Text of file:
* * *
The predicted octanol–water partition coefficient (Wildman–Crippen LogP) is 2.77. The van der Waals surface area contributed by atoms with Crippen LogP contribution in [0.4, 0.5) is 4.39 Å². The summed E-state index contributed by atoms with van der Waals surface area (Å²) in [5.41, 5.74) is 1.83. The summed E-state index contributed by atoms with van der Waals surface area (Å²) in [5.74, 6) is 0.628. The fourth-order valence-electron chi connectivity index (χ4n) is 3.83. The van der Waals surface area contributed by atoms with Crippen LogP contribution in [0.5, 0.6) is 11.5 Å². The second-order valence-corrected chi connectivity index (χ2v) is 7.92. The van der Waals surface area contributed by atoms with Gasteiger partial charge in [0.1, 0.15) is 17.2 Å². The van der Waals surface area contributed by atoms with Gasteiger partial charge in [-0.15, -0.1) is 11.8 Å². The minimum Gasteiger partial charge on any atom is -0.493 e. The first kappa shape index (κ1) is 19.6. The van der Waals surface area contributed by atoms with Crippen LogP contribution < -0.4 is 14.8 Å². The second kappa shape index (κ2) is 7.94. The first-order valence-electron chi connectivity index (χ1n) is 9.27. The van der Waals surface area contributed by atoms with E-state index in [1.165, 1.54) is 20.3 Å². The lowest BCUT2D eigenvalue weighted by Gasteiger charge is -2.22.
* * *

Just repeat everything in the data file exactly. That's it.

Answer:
The predicted octanol–water partition coefficient (Wildman–Crippen LogP) is 2.77. The van der Waals surface area contributed by atoms with Crippen LogP contribution in [0.4, 0.5) is 4.39 Å². The summed E-state index contributed by atoms with van der Waals surface area (Å²) in [5.41, 5.74) is 1.83. The summed E-state index contributed by atoms with van der Waals surface area (Å²) in [5.74, 6) is 0.628. The fourth-order valence-electron chi connectivity index (χ4n) is 3.83. The van der Waals surface area contributed by atoms with Crippen LogP contribution in [0.5, 0.6) is 11.5 Å². The second-order valence-corrected chi connectivity index (χ2v) is 7.92. The van der Waals surface area contributed by atoms with Gasteiger partial charge in [0.1, 0.15) is 17.2 Å². The van der Waals surface area contributed by atoms with Gasteiger partial charge in [-0.15, -0.1) is 11.8 Å². The minimum Gasteiger partial charge on any atom is -0.493 e. The first kappa shape index (κ1) is 19.6. The van der Waals surface area contributed by atoms with Crippen LogP contribution < -0.4 is 14.8 Å². The second kappa shape index (κ2) is 7.94. The first-order valence-electron chi connectivity index (χ1n) is 9.27. The van der Waals surface area contributed by atoms with E-state index in [1.165, 1.54) is 20.3 Å². The lowest BCUT2D eigenvalue weighted by Gasteiger charge is -2.22.